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Table 5: Outcome recorded for the three most common presentations for the feline patients 3-6 months old who attended the clinic and followed veterinary advice. Categories indicated by matching symbols ( * ǂ § ʃ ¢) indicate pairs where survival was significantly different

Summary

Younger puppies, as a group, had a lower survival to discharge than the older group of puppies (Table 1) (p <.001). Kittens ≤ 3 months of age at presentation (Group C) were less likely to survive to discharge than puppies within the same age range (Group C) (p <.001),    with kittens having a relative risk of death of 1.96. Younger paediatric patients (Groups A and C) had a lower survival to discharge than older pediatric patients (Groups B and D) (p <.001), with a relative risk of death of 1.94. Puppies between three and six months of age (Group C) were more likely to survive to discharge than kittens in the equivalent age group (Group D) (p <.001), with a relative risk of death of 2.54. Paediatric kittens (Groups C and D) were less likely to survive than puppies (Groups A and B) (Figure 1) (p <. 001), with a relative risk of death of 2.33.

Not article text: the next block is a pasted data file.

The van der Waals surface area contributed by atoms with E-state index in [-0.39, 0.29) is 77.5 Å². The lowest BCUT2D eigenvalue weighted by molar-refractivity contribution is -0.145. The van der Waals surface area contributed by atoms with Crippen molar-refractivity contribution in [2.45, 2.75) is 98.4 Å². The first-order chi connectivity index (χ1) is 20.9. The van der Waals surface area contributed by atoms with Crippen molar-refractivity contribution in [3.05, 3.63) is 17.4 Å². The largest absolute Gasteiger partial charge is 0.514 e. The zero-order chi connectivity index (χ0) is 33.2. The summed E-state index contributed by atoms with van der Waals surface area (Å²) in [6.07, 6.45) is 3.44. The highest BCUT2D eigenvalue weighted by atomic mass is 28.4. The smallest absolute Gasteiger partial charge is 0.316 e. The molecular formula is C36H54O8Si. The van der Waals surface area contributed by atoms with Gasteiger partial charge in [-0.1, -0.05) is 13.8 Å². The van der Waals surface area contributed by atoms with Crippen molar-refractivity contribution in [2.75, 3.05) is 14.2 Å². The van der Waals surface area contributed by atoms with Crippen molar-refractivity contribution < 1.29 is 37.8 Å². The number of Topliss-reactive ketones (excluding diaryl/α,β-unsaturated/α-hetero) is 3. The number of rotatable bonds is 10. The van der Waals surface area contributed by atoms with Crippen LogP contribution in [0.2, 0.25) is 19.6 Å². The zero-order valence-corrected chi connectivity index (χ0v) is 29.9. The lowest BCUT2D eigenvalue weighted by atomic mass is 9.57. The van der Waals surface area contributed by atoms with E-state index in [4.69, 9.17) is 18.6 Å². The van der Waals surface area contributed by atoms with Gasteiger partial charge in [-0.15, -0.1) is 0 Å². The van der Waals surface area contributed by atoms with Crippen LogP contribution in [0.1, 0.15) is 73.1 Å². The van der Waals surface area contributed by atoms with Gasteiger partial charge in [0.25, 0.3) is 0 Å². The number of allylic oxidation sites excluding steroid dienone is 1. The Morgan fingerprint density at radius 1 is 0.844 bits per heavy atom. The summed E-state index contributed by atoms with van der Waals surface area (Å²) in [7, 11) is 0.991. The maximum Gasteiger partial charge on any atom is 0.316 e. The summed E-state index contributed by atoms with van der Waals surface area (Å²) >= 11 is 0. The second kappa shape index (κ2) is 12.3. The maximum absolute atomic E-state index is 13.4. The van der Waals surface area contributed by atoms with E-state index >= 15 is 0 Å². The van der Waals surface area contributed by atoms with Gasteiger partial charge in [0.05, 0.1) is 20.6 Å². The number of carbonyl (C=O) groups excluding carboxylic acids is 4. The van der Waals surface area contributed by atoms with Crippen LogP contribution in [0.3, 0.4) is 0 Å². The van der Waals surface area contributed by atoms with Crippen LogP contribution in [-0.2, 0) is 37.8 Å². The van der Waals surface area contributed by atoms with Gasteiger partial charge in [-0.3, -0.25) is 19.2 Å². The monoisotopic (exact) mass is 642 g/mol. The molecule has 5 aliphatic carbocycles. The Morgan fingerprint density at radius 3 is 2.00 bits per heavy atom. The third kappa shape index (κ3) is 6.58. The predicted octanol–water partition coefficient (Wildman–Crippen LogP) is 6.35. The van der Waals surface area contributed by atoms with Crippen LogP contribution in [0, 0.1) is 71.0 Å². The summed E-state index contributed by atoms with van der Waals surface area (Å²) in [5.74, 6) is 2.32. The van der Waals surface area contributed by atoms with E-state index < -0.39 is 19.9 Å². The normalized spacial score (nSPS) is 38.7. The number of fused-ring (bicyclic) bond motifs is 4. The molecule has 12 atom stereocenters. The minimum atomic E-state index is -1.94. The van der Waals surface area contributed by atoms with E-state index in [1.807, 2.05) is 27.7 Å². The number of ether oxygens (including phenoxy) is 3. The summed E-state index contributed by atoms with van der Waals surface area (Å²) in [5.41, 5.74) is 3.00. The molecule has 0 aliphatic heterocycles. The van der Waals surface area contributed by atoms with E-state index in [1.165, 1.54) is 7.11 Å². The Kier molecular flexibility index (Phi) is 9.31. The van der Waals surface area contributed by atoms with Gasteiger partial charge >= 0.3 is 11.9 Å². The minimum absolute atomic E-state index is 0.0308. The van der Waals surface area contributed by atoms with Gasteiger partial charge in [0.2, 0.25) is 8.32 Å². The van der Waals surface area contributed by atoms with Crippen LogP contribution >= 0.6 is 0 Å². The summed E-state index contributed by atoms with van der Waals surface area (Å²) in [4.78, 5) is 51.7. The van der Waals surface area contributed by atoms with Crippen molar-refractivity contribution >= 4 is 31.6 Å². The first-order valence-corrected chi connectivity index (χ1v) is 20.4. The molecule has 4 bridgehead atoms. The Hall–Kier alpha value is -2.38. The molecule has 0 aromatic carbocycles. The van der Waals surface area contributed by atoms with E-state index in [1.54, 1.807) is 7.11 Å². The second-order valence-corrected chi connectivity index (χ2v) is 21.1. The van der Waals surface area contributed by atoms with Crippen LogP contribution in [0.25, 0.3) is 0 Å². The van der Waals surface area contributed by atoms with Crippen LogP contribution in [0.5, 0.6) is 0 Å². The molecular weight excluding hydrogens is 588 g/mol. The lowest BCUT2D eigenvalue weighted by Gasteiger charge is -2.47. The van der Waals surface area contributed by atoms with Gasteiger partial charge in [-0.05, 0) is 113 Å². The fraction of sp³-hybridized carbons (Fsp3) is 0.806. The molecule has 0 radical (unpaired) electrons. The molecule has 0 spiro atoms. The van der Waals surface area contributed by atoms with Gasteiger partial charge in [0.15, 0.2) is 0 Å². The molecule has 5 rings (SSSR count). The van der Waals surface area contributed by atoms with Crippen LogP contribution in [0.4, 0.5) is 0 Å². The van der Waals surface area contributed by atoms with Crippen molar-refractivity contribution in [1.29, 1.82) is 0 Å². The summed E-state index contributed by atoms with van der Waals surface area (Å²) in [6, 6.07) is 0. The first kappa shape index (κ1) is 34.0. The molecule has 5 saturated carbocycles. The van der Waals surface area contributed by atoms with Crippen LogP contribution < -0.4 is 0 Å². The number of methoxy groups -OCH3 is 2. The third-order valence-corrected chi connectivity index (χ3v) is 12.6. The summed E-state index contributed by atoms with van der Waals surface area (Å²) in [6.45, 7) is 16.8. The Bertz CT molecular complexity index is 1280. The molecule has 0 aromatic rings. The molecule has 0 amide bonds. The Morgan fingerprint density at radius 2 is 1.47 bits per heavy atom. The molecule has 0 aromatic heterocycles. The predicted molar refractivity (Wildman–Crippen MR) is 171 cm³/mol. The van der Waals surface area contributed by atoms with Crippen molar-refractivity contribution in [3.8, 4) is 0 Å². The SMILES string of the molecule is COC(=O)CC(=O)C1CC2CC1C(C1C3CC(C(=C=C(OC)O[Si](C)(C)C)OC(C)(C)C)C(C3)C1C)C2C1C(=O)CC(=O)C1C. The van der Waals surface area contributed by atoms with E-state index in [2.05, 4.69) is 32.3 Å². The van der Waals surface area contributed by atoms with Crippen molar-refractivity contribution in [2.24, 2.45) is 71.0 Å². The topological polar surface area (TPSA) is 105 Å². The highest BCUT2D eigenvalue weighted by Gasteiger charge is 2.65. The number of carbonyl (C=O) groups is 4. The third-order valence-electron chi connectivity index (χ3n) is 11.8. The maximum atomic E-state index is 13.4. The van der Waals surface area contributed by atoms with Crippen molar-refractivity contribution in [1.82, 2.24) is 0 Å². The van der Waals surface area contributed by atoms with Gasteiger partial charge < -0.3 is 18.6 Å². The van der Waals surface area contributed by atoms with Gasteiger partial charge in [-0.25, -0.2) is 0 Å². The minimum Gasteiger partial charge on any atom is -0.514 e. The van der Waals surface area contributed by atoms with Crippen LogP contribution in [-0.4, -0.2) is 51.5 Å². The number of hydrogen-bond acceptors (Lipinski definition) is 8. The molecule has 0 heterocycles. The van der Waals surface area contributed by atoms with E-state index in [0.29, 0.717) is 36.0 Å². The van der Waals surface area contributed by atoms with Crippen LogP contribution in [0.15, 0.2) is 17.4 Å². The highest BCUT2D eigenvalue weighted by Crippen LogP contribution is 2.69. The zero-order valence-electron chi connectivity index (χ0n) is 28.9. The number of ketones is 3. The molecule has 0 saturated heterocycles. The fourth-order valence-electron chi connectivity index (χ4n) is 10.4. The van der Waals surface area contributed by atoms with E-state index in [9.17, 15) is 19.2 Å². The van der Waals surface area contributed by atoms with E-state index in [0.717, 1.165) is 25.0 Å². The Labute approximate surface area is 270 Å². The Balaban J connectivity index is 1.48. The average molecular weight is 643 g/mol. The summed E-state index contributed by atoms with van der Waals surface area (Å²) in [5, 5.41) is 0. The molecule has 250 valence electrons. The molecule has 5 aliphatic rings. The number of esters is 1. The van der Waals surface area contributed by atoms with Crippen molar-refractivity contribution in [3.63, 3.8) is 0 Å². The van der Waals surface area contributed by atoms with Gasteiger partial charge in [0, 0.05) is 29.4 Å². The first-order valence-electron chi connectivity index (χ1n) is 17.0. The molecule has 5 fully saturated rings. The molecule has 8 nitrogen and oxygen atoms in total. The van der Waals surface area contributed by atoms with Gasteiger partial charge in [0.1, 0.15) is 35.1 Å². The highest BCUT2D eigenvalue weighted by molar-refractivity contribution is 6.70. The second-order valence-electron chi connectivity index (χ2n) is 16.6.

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Figure 1: % survival for paediatric patients who received veterinary treatment. Group A canine patients ≤3 months of age; group B canine patients 3-6 months of age; Group C feline patients ≤3 months of age; Group D feline patients 3-6 months of age
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Figure 2: Displays the number of patients who did not survive to discharge; detailing those who died during treatment and those who were euthanised. (Group A canine patients ≤3 months of age; group B canine patients 3-6 months of age; Group C feline patients ≤3 months of age; Group D feline patients 3-6 months of age.)
DISCUSSION